The following are the guidelines generally followed while making an Equipment layout drawing. a) Equipment layout shall be drawn in 1:50 or 1:100 scale. b) A0 size drawing sheet should generally be used for equipment layout. If the area to be covered is small, A1 size can be used. c) Place north arrow at the top right hand corner of the sheet to indicate plant north. d) The area above title block to be kept free for general notes and reference drawings.

e) All equipments are marked with its equipment no. as appearing in Equipment list & dimensions (diameter, height/length etc.) f) All equipments center line are located in plant building w.r.t. the column grid. For layout of outdoor plant / offsite facility, the equipment shall be located by co-ordinates. g) Conceptual layout, P & ID, vendor/fabricated equipment drawings are to be used as basic document for preparing equipment layout drawing. h) Walkways, cutouts, piperacks, floor drains, gutter, trenches, ramp etc. if applicable should be clearly marked in the drawing.

For in house plant layout, the location of staircases, lift & other utility areas should be clearly shown. j) In equipment layout sectional drawing, for each equipment its top most or bottom most elevations should be marked. k) Orientation of equipment shall be clearly marked for all the equipments by orienting one of the major nozzles. l) In case of reactors / tanks, the location of manhole / handhole, SG/LG,LI etc. shall be at accessible position. m) Equipment lifting cutout shall be marked clearly in the drawing.

i)

n) Equipment planned to be installed in future shall be shown dotted. o) For heat exchangers, tube removal / cleaning space shall be marked. p)While locating the pumps care shall be taken to ensure that the NPSH requirement is met. q) General notes are written on one of the drawings (first) and shall not be repeated on all layouts but reference shall be given. r) Direction of north shall be maintained same for all the plans for the same plant / project.

s) If more than one drawing is required to cover a specified area, then the match line shall be indicated clearly with the reference drawings. t) One of the general notes should specify the absolute level of the area covered with respect to the plot. u) The equipment load, operating or test load whichever is maximum shall be considered for design and the layout should indicate this along with the dynamic factor wherever applicable. This could also be covered in table as well.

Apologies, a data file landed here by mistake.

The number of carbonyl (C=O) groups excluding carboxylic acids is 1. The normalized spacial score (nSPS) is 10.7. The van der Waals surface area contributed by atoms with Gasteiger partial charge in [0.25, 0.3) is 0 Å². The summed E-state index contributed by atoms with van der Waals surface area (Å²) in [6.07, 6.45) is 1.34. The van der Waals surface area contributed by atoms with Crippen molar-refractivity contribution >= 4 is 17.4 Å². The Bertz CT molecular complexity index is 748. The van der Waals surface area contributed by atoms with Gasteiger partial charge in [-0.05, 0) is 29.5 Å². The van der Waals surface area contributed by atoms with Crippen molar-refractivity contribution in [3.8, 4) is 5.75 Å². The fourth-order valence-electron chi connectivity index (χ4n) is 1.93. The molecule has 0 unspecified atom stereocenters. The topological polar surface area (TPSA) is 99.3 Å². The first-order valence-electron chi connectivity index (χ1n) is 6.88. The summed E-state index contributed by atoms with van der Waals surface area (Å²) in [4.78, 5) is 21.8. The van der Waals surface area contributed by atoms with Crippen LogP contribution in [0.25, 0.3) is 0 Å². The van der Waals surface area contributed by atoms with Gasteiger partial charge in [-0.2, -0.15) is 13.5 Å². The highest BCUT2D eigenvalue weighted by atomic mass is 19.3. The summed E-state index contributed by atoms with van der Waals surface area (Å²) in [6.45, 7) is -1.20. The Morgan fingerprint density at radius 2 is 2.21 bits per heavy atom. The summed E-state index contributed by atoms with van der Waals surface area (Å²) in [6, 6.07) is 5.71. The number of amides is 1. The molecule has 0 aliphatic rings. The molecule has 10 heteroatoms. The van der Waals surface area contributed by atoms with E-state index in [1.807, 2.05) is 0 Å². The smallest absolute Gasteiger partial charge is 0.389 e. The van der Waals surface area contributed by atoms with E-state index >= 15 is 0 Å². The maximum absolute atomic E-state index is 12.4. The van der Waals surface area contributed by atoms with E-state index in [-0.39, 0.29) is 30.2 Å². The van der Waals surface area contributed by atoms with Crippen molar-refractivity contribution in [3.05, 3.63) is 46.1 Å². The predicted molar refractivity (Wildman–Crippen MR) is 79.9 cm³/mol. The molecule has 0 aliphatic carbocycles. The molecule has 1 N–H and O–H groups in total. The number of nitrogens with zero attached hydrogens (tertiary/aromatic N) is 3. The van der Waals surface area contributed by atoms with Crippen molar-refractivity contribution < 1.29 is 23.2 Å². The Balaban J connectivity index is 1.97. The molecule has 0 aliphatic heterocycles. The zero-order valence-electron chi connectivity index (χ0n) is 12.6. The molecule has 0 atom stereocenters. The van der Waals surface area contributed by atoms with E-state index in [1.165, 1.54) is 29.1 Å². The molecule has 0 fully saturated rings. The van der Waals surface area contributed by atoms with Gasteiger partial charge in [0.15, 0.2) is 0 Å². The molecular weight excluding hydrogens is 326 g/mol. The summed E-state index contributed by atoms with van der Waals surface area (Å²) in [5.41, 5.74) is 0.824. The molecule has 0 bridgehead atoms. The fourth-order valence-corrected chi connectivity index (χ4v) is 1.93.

v) For reactors with agitators, lifting beam shall be provided for agitator removal. w) For vendor equipments maintenance space as recommended by them for maintenance shall be provided. x) Equipment layout shall also indicated the positions of utility stations, safety shower and eye wash. y) Equipment elevation shall be so arranged to ensure gravity flow where specified.

In terms of the equipment arrangement, the equipment layout (unit plot plan) can basically be divided into two configurations: a) The grade mounted horizontal arrangement as seen in the refineries and petrochemical plants, and b) The vertical arrangement found in many chemical process industries.

Irrespective of the type of arrangement, there are certain basic principles to be followed while locating the equipment.
Economic piping Process requirements Common Operation Underground facilities Climatic conditions

TYPICAL CROSS SECTION OF AN INDOOR PROCESS PLANT

Fig. 2.2.6a

TYPICAL CROSS SECTION OF INDOOR CHEMICAL PLANT

Fig. 2.2.6b

PHILOSOPHY OF IN-PLANT PIPING

o
o o o o o Value Location Electrical/Instrument Cable Trays Statuary requirements Miscellaneous

So, the first step in the development of pipe rack is the generation of a line routing diagram. A line routing diagram is a schematic representation of all process and utility piping systems drawn on a copy of plot plan or it could be planometric representation of the utility and process line diagrams. Although it disregards the exact locations, elevations or interferences, it locates the most congested area.

The pipe rack splits the plant area into convenient parts. The pipe rack takes various shapes such as straight, L, T, and C or U. This configuration is based on the overall arrangement and site conditions. Based on the incoming/outgoing lines and locations, the pipe rack is laid.

Fig. 2.3.1

Fig. 2.3.2

Fig. 2.3.3

Fig. 2.3.4

Fig. 2.3.5

Fig. 2.3.6

Fig. 2.3.7

The configuration of pipe rack is not determined while doing the plant layout. The arrangement results from an overall plant layout, site conditions, client requirements and above all plant economy. The width of the pipe rack is estimated as W = (f x n x s) + A + B f = Safety factor = 1.5 if pipes are counted from the PFD = 1.2 if pipes are counted from P & ID. n=Number of lines in the densest area upto the size of 450NB s = 300mm (estimated average spacing) = 225mm (if lines are smaller than 250 NB) A = Additional width for (1) Lines larger than 450 NB (2) For instrument cable tray/duct (3) For electrical cable tray B = Future provision = 20% of (f x n x s) + A